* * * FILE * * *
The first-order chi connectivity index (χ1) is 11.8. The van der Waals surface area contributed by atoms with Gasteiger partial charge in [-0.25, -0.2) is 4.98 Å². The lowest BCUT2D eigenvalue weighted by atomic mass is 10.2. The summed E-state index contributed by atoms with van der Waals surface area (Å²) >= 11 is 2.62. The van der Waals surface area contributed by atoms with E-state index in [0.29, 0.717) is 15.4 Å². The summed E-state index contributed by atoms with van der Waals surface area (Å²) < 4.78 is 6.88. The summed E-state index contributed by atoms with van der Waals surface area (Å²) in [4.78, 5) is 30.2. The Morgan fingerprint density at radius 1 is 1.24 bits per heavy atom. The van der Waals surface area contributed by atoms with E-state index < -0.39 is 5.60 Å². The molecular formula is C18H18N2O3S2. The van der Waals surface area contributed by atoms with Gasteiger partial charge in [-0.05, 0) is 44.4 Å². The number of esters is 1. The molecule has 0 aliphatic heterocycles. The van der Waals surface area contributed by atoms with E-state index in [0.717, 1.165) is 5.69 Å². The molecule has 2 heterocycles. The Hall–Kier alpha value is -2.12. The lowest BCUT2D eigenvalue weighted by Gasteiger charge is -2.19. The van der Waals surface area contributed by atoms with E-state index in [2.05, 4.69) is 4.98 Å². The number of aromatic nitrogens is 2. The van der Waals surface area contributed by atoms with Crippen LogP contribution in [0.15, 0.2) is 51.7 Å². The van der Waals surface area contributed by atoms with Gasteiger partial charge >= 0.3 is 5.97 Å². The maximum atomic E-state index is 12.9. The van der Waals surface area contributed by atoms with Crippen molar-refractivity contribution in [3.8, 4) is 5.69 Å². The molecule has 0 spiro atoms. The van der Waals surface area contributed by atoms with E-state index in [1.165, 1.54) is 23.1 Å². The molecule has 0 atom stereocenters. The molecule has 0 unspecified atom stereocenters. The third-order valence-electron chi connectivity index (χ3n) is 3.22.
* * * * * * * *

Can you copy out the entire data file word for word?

The first-order chi connectivity index (χ1) is 11.8. The van der Waals surface area contributed by atoms with Gasteiger partial charge in [-0.25, -0.2) is 4.98 Å². The lowest BCUT2D eigenvalue weighted by atomic mass is 10.2. The summed E-state index contributed by atoms with van der Waals surface area (Å²) >= 11 is 2.62. The van der Waals surface area contributed by atoms with E-state index in [0.29, 0.717) is 15.4 Å². The summed E-state index contributed by atoms with van der Waals surface area (Å²) < 4.78 is 6.88. The summed E-state index contributed by atoms with van der Waals surface area (Å²) in [4.78, 5) is 30.2. The Morgan fingerprint density at radius 1 is 1.24 bits per heavy atom. The van der Waals surface area contributed by atoms with E-state index < -0.39 is 5.60 Å². The molecular formula is C18H18N2O3S2. The van der Waals surface area contributed by atoms with Gasteiger partial charge in [-0.05, 0) is 44.4 Å². The number of esters is 1. The molecule has 0 aliphatic heterocycles. The van der Waals surface area contributed by atoms with E-state index in [0.717, 1.165) is 5.69 Å². The molecule has 2 heterocycles. The Hall–Kier alpha value is -2.12. The lowest BCUT2D eigenvalue weighted by Gasteiger charge is -2.19. The van der Waals surface area contributed by atoms with E-state index in [2.05, 4.69) is 4.98 Å². The number of aromatic nitrogens is 2. The van der Waals surface area contributed by atoms with Crippen LogP contribution in [0.15, 0.2) is 51.7 Å². The van der Waals surface area contributed by atoms with Gasteiger partial charge >= 0.3 is 5.97 Å². The maximum atomic E-state index is 12.9. The van der Waals surface area contributed by atoms with Crippen molar-refractivity contribution in [3.8, 4) is 5.69 Å². The molecule has 0 spiro atoms. The van der Waals surface area contributed by atoms with E-state index in [1.165, 1.54) is 23.1 Å². The molecule has 0 atom stereocenters. The molecule has 0 unspecified atom stereocenters. The third-order valence-electron chi connectivity index (χ3n) is 3.22.